Dorian’s room mate, Kelsey, is a medical student. It is mentioned that he borrowed an anatomy text book from one of his fellow medics. This fellow medic who climbed to a B grade in a relatively short space of time is Tracey Campbell who features in the Confessions series. (Confessions of an Anatomist, My Silly Little Confessions). The same university was also attended by Vincent Baines and Daniel Weir (Maestro).
5 – WHO’S TRULY TO BLAME?
Some say Jessica should not have allowed herself to lose contact with her son. If she hadn’t tragedy may have been avoided. Others feel that Dorian’s interfering friend Juliet is responsible and there are some who believe that Dorian alone should have reached out for help.
6 – HAND WRITTEN
Like many Vivika Widow novel, ‘The Grip’ was completely hand written prior to being published.
7 – THE GRIP
The title comes from the depression that has gripped Dorian so tightly he is unable to shake it off.
8 – COUSINS
Dorian’s girlfriend, Juliet, is a cousin of Daniel Weir (Maestro)
9 – JESSICA FEATURES IN MAESTRO
The bus trip that Jessica takes to the university after receiving the tragic news is the same bus trip Catherine Beckingridge makes from her boarding school (Maestro). In Maestro, Catherine takes note of a distressed woman travelling alone who has tragedy written on her face.
10 – AWARD WINNER
‘The Grip’ is short listed for the Costa Coffee short story award!
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When nineteen year old Dorian McElroy went to college, he left his old life and his mother behind. At first there were frequent phone calls. The phone calls became monthly letters. Eventually all contact was lost.
Jessica’s mild mannered world is torn apart when she receives word from the university that Dorian has taken his own life. Now she must abandon the safety of her home and venture out in search of information on Dorian’s last days, the people he met and why he made such a tragic decision.
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Jessica McElroy had been preparing her evening meal at precisely six o’clock as she did every evening. As the pot bubbled on the stove she caught a glimpse of her reflection in the window. She had reached her middle age without the grey becoming too evident through her blonde hair. Her skin was soft and pale like it had been in her youth. Only the slight lines of crows feet were telling of her age. Yet, she couldn’t smile. She couldn’t seem to affix any kind of emotion. That horrified her the most. She looked back towards her stove. The television in the parlour was playing a comedy show. The comedian was throwing himself around like a clown to an appreciative live audience. The laughter from the screen drew her attention, finally she smiled. How dazzling that smile had been twenty years before. ‘You could be a model,’ she had been told more than once. She chose instead to marry Walter and bear their son.
The telephone began to ring. She ran to answer it. When she lifted the receiver her heart began to beat a little faster.
“Mrs. McElroy?” asked the voice on the other line, a deep resonant tone of an ageing professional. “My name is Jack Farther. I’m the head of student services here at Filton College.”
Jessica’s heart began to beat faster still. Her son, Dorian, was a student at Filton College. When his father left them it seemed Dorian could be no more interested in her than Walter. He left for college and in the beginning there were regular phone calls, sometimes twice a day. Those calls became twice a week, then twice a month until eventually they stopped altogether. Jessica had written him several letters and after a trickle of replies they finally ceased too. Dorian was set on becoming a teacher. He had had his nose in a book ever since he was a little boy. He was nineteen now and in a few short years he would make a confident, encouraging English teacher for young people like himself. The phone call from Mr Farther had come out of the blue. The college had never contacted her for anything. Jessica couldn’t help but wonder what trouble Dorian had found himself in.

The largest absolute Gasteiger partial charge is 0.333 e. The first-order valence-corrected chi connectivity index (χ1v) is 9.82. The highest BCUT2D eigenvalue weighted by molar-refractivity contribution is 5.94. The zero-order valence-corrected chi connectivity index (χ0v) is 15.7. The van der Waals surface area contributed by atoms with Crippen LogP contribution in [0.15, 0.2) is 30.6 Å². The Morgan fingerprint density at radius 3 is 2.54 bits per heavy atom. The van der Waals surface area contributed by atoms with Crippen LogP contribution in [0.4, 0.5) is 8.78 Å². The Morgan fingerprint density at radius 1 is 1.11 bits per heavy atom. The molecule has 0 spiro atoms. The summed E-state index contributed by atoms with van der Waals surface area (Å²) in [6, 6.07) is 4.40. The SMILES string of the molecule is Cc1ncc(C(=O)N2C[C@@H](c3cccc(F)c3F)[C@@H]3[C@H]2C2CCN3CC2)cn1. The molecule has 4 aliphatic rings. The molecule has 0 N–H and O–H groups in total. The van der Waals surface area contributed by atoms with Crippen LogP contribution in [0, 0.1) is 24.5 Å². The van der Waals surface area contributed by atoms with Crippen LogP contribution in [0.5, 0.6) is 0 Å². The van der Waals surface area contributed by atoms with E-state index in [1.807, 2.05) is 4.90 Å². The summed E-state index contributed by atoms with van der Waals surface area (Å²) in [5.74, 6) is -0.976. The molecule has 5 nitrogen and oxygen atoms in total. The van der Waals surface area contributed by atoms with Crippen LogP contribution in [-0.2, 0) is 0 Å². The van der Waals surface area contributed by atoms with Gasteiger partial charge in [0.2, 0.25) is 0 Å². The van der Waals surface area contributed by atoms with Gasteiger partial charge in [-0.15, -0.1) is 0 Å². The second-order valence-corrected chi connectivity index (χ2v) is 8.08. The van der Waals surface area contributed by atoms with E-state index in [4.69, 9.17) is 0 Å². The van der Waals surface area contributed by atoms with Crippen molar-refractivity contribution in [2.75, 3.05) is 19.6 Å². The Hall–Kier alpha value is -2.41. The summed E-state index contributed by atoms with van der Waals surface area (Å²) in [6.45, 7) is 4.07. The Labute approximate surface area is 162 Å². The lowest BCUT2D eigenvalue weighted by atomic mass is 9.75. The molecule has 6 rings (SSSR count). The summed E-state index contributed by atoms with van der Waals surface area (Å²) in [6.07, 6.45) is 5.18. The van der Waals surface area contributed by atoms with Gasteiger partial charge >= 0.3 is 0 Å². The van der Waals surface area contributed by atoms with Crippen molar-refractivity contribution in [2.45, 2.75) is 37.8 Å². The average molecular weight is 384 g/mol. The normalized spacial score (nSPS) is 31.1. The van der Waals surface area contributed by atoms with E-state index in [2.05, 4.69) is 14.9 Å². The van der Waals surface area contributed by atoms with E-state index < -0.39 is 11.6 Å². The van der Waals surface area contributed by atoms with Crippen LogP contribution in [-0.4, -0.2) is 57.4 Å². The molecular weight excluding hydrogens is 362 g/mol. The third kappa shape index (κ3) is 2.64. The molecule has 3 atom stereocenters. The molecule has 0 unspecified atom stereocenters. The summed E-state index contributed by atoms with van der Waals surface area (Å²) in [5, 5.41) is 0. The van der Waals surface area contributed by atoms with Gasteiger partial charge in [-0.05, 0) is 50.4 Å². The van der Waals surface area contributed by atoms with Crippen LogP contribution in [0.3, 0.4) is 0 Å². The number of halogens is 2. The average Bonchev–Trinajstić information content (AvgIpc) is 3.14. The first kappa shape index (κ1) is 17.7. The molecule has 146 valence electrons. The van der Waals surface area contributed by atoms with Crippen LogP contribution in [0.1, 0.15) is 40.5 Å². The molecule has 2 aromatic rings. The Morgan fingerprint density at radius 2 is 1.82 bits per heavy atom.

“This is Mrs. McElroy,” replied Jessica after a few moments contemplative silence. “What’s wrong? What has happened? Is Dorian okay?”
Mr. Farther breathed a heavy sigh. “I’m sorry Mrs. McElroy. Can you come to the college right away?”
Jessica shook her head, as little good as it would do over the phone. Her body tensing was evident in the tones of her voice. “The not knowing will drive me crazy. It is a long trip to Filton and it will only torture me. Please tell me what has happened.”
Mr. Farther pulled the receiver away from his mouth. Jessica could still hear his voice speaking to someone else but it was muffled and faint. When he returned to her clearer he said, “Please Mrs. McElroy, I really shouldn’t do this over the phone.”
Jessica insisted, “If Dorian has found himself in trouble please tell me what I can do to fix it.”
Mr. Farther sniffed. “Earlier this evening, Dorian’s room-mate found him,” he stuttered; hesitated. “Dorian had taken pills. Dorian is dead.”
The receiver fell from her hand. Tears immediately began to stream from her eyes as the words dropped into her ears like a deadly poison clouding her brain. She caught her reflection in the window again and this time it was filled with emotion. The pots on the stove were beginning to bubble over.
“Mrs. McElroy? Mrs. McElroy?” Mr. Farther continued to call over the phone as the other end fell away.
Jessica managed to pick up the telephone again. “Why?” was all she could mutter.
Mr. Farther adopted a more soothing voice. “I’m so sorry Mrs McElroy. I had known Dorian his whole time here at Filton. He was a good boy. Please can you come down here?”
“Yes, yes of course. I’ll leave right away.”
Subscribe to the page for more images, news and stories from Vivika Widow.
For a limited time only THE GRIP is FREE to download!
Torrance Media will match £1 for every copy to Ragdolls UK Foundation for girls with Turner’s Syndrome.
Click HERE to claim your copy!